Lesson #6 – Read and take to heart all you can about the task at hand…

…from those who have tried, and (possibly failing along the way, but who ultimately) succeeded, not from those who talk a good game but have never finished a race.

The only thing you learn from failing and failures is what doesn’t work and how not to win. Having said that, failure does give you insight into things to avoid and how not to lose. Henry Ford said, “Failure is simply the opportunity to begin again, this time more intelligently.” Failing may in fact be a part of life and learning, but I believe we can often circumnavigate failure by applying the perspective and experience of others.

Whatever your endeavor, there are resources you can draw from that can give you a leg up on, shorten the learning curve, and minimize failures and missteps as you move through the 4 stages of competence. You have certainly seen them before, but I list them here for you in perhaps a different context. The 4 stages of competence are:

1) UNCONSCIOUS – INCOMPETENT. Basically, “You don’t know THAT you don’t know and you don’t know WHAT you don’t know.” You have been there… perhaps you are there now. I have been there, and and as I learn, I find myself there again, and again. Kind of like a child learning to riding a bike. Or like learning to Para-motor as I am doing now. I had no idea how to fly a Para-motor, and further, had no idea what I didn’t know or needed to know about flying a Para-motor.

When I got into Real Estate nearly 30 years ago, I knew nothing about Real Estate other than that I bought a home through my Brother-in-law, and he made it look easy, so it must be. It didn’t take me long to move to Stage 2 of competency.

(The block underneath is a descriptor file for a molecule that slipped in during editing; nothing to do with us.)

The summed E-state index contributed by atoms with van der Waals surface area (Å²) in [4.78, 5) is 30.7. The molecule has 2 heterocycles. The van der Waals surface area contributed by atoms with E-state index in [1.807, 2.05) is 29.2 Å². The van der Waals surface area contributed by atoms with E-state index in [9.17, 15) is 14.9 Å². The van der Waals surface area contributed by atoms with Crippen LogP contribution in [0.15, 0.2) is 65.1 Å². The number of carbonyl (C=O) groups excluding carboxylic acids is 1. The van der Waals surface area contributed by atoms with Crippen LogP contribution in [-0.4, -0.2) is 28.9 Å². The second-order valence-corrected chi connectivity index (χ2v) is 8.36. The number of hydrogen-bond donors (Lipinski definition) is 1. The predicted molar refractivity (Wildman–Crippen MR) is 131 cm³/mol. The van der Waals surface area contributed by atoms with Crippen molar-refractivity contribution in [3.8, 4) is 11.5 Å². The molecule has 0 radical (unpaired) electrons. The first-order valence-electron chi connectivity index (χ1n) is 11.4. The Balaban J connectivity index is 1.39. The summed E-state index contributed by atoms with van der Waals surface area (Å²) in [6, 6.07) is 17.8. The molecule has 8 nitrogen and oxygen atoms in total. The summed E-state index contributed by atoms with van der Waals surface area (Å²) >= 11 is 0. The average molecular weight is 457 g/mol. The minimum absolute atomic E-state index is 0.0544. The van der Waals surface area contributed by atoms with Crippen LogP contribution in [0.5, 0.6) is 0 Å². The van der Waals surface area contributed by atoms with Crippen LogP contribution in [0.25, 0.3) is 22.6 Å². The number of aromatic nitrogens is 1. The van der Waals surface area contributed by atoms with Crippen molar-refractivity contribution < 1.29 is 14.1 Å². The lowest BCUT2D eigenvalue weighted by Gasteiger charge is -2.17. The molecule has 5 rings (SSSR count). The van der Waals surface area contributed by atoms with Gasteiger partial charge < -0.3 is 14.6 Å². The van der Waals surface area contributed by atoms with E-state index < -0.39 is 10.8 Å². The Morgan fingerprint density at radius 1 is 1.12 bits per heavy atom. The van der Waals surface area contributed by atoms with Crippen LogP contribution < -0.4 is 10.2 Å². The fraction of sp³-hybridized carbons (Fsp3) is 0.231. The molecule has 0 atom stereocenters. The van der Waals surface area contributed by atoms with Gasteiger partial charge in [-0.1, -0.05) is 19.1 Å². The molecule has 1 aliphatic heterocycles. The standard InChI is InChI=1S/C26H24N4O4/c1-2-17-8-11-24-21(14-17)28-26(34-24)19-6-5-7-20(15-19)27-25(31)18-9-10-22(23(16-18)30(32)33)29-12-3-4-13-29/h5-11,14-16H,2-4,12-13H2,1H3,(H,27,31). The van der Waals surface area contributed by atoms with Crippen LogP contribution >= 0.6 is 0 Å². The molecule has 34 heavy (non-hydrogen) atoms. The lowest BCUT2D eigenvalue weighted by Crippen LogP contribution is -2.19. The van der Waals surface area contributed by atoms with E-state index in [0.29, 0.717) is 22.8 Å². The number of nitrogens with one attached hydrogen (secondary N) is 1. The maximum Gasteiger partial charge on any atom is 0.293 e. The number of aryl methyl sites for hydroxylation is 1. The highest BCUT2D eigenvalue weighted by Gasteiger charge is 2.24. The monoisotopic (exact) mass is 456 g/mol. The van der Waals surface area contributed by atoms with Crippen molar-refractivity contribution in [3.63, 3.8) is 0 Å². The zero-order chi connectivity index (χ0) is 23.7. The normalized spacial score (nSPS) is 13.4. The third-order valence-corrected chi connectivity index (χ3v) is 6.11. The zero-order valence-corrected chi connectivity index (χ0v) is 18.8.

2) CONSCIOUS – INCOMPETENT. This is a good place to be – temporarily – forever. At this stage you now “Know THAT you don’t know and you know WHAT you don’t know”. The critical thing at this point is to know WHERE to find knowledge, and not just information. There is a lot of information out there, but not all information is knowledge or in other words truth or factual, and therefore beneficial. In Real Estate I learned very quickly that I didn’t understand contracts, and agency, and how to find and persuade Buyers and Sellers to work with me. There was not only the starting, but the finishing of a transaction, and follow-through, and the care and keeping of clients. Then there was Financing with its special alphabet soup of programs and words and concepts like FHA203b and 245, VA, Fanniemae, and Freddiemac (Who was Fanny and Freddie and why were they so important to housing?), and buydowns and points and the ominous sounding “Et Aux”. What was that!? I have to say as an aside, it is unfortunate that the public runs into Realtors stuck at stage 1 or 2 and judge the entire industry by these people.